It’s also a place to bathe, do laundry and take a stroll, even though the pollution levels are unimaginable, it’s very peaceful.

The river front is a great place for people watching, from spotting which tourists have been in India longest by the length of their dreadlocks, to watching holy men apply their face paint, the bathing men in their tiny loin cloths, women in all colours of saris, watching the boats fill up with locals and a young boatman trying to hitch a ride off the back of them to get out of rowing himself along!

We lunched at a roof top restaurant where we saw men training their pigeons, kids flying kites, monkeys jumping from roof to roof and the extremes a cricket loving nation will go to for a game...kids playing cricket on a roof top...yes really...the ball is attached by a piece of string to the roof so that when it flies over the wall for a six a kid runs up the wall and retrieves it back by hauling it up on the string. What a great invention.

At night the Dasaswamedh Ghat puts on an engaging puja ceremony with fire and dance on show.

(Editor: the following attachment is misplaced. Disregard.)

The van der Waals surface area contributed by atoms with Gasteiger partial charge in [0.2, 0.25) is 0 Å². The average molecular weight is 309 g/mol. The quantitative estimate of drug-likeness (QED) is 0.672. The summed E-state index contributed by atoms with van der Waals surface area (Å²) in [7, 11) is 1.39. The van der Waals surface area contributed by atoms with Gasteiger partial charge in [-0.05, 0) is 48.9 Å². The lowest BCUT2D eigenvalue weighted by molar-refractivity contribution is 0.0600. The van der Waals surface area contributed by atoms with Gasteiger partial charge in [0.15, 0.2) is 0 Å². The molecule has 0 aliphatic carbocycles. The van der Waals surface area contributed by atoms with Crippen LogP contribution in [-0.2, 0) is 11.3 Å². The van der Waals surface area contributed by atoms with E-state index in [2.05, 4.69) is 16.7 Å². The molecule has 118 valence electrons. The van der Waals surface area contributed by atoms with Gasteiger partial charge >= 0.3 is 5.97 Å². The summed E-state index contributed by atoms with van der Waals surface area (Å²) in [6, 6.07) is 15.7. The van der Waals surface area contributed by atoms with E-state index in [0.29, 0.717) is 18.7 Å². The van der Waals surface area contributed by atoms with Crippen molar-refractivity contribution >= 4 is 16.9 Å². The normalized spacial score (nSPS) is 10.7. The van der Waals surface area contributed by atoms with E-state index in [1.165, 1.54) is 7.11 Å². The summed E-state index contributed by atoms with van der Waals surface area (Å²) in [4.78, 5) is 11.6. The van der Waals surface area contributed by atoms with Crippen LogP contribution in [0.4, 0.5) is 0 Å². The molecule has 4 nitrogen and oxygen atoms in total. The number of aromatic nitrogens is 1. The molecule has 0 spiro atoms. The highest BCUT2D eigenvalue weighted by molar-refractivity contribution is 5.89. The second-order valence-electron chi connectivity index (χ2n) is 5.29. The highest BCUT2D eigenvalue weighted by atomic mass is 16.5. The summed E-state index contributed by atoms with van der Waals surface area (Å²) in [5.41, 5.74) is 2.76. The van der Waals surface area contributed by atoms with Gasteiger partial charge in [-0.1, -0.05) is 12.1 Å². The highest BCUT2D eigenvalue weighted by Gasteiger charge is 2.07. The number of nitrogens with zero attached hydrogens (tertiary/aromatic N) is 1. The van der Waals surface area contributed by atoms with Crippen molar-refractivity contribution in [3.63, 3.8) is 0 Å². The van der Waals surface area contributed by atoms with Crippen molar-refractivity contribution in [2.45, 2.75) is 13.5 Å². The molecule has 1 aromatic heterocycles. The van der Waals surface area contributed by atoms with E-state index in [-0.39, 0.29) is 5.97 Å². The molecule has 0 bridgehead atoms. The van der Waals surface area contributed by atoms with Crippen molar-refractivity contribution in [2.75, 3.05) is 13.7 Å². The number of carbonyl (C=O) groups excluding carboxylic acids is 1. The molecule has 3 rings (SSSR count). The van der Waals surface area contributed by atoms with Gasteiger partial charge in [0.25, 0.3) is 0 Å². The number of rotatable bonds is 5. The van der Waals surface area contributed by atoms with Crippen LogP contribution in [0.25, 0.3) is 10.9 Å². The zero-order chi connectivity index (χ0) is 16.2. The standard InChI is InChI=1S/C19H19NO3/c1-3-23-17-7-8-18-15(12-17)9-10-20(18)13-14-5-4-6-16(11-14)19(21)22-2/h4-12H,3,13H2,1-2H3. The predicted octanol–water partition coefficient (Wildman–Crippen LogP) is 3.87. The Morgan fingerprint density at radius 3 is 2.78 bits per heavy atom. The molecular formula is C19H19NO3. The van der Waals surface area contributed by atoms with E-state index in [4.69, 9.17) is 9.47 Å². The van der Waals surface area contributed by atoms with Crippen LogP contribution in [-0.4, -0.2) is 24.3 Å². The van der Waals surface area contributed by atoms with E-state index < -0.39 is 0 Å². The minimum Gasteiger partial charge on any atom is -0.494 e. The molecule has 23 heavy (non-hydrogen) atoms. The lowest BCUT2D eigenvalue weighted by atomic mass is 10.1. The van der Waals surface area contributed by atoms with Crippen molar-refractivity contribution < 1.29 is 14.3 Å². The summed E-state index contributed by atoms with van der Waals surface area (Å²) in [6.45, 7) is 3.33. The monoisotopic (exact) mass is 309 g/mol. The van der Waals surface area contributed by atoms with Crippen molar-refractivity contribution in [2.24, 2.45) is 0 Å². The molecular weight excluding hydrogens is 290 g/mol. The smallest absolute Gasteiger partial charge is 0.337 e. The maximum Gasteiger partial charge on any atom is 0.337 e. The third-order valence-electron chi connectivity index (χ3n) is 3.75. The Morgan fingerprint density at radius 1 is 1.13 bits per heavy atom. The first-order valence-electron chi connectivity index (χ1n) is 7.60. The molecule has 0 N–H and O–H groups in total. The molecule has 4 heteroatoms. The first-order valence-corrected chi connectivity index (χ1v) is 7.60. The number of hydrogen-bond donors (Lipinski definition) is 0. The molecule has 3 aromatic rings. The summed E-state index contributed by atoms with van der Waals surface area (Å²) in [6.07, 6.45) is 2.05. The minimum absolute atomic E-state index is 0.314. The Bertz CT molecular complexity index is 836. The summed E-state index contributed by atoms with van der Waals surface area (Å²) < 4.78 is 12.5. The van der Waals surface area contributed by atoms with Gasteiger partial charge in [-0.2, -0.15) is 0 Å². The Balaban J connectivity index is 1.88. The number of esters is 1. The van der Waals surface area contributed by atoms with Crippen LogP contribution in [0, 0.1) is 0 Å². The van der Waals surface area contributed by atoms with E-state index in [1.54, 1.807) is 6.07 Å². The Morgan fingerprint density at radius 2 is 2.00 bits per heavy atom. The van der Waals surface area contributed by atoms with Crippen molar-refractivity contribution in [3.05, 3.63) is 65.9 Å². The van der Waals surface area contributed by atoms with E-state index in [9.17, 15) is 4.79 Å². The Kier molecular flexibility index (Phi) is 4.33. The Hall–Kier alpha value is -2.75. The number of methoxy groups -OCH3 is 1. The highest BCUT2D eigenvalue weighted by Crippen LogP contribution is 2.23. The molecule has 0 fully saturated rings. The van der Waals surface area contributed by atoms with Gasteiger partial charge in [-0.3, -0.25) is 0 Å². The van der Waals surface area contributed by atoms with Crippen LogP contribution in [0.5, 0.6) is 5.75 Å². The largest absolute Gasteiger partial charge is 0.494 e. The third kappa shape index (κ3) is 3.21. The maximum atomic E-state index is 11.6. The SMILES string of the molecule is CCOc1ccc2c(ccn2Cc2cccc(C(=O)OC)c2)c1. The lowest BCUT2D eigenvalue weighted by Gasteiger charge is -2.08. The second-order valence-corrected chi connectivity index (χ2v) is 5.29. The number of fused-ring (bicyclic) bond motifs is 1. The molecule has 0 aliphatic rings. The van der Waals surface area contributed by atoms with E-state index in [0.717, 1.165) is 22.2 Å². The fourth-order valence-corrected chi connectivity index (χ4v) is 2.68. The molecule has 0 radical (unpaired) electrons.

We took a walk along the river to the Ramnagar Fort and finally understood why Indians don’t eat with their left hand after seeing a man do a number two on the bank, then waddle down to the river side to wash his behind with his hand...an image I wont easily forget.

Crossing a rickety old pontoon bridge we arrived at the crumbling fort of the local Maharaja, which contained an eccentric museum that included an huge elephants crown from the 19th century, very cool to see.

I may have accidently accepted a marriage proposal from a little boy whose mother really wanted him to meet me, even though he was startled by my foreign look, he happily gave me a kiss when his mother prompted him too, I hope I don’t have to pay a dowry now? We also had our first invite to an Indian wedding, but it was on the day we were leaving Varanasi so sadly we had to decline.


We took a 12 hour sleeper train to Agra, venturing for the non AC 2nd ‘bring your own bedding’ class, which turned out to be a fine and cheap option, not quite up to China’s standards but with 6 tourists in one cabin we had safety in numbers.

Agra is the home of the Taj Mahal, but as we arrived on a Friday, the only day it’s closed, we had to settle for a breakfast view from the roof of our hotel, which we followed by a visit to Agra Fort.